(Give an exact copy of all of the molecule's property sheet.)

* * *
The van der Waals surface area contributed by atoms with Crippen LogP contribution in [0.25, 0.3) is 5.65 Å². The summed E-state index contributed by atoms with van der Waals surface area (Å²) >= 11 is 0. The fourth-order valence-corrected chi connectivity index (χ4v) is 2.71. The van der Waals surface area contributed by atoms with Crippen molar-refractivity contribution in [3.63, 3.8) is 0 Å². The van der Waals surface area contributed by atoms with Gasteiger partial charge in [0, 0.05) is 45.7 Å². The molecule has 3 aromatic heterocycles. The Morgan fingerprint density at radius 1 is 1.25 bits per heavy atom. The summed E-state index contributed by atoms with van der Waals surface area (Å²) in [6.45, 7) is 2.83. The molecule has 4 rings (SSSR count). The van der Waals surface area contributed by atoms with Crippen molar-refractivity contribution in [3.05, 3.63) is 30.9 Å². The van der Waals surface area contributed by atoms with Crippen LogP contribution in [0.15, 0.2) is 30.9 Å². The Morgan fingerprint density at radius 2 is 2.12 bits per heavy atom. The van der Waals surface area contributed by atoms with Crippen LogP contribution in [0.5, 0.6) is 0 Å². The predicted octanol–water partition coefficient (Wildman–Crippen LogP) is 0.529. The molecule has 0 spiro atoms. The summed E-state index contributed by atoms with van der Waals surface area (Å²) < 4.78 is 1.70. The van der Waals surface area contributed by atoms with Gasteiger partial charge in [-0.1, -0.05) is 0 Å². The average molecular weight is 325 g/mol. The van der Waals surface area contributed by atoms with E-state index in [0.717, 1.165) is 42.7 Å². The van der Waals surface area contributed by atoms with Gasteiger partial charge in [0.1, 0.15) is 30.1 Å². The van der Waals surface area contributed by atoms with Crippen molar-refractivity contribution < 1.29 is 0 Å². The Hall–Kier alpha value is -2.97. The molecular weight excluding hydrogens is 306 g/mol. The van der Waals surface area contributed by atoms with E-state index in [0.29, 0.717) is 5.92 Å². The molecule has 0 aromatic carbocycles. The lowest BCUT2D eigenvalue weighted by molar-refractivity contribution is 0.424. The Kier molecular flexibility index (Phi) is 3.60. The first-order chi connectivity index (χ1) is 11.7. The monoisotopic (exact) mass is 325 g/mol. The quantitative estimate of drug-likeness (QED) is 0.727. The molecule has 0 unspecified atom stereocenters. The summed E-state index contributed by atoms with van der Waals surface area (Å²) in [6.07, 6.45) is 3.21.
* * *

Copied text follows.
The van der Waals surface area contributed by atoms with Crippen LogP contribution in [0.25, 0.3) is 5.65 Å². The summed E-state index contributed by atoms with van der Waals surface area (Å²) >= 11 is 0. The fourth-order valence-corrected chi connectivity index (χ4v) is 2.71. The van der Waals surface area contributed by atoms with Crippen molar-refractivity contribution in [3.63, 3.8) is 0 Å². The van der Waals surface area contributed by atoms with Gasteiger partial charge in [0, 0.05) is 45.7 Å². The molecule has 3 aromatic heterocycles. The Morgan fingerprint density at radius 1 is 1.25 bits per heavy atom. The summed E-state index contributed by atoms with van der Waals surface area (Å²) in [6.45, 7) is 2.83. The molecule has 4 rings (SSSR count). The van der Waals surface area contributed by atoms with Crippen molar-refractivity contribution in [3.05, 3.63) is 30.9 Å². The van der Waals surface area contributed by atoms with Crippen LogP contribution in [0.15, 0.2) is 30.9 Å². The Morgan fingerprint density at radius 2 is 2.12 bits per heavy atom. The van der Waals surface area contributed by atoms with Crippen LogP contribution in [0.5, 0.6) is 0 Å². The predicted octanol–water partition coefficient (Wildman–Crippen LogP) is 0.529. The molecule has 0 spiro atoms. The summed E-state index contributed by atoms with van der Waals surface area (Å²) < 4.78 is 1.70. The van der Waals surface area contributed by atoms with Gasteiger partial charge in [-0.1, -0.05) is 0 Å². The average molecular weight is 325 g/mol. The van der Waals surface area contributed by atoms with E-state index in [0.717, 1.165) is 42.7 Å². The van der Waals surface area contributed by atoms with Gasteiger partial charge in [0.1, 0.15) is 30.1 Å². The van der Waals surface area contributed by atoms with Crippen molar-refractivity contribution < 1.29 is 0 Å². The Hall–Kier alpha value is -2.97. The molecular weight excluding hydrogens is 306 g/mol. The van der Waals surface area contributed by atoms with E-state index in [0.29, 0.717) is 5.92 Å². The molecule has 0 aromatic carbocycles. The lowest BCUT2D eigenvalue weighted by molar-refractivity contribution is 0.424. The Kier molecular flexibility index (Phi) is 3.60. The first-order chi connectivity index (χ1) is 11.7. The monoisotopic (exact) mass is 325 g/mol. The quantitative estimate of drug-likeness (QED) is 0.727. The molecule has 0 unspecified atom stereocenters. The summed E-state index contributed by atoms with van der Waals surface area (Å²) in [6.07, 6.45) is 3.21.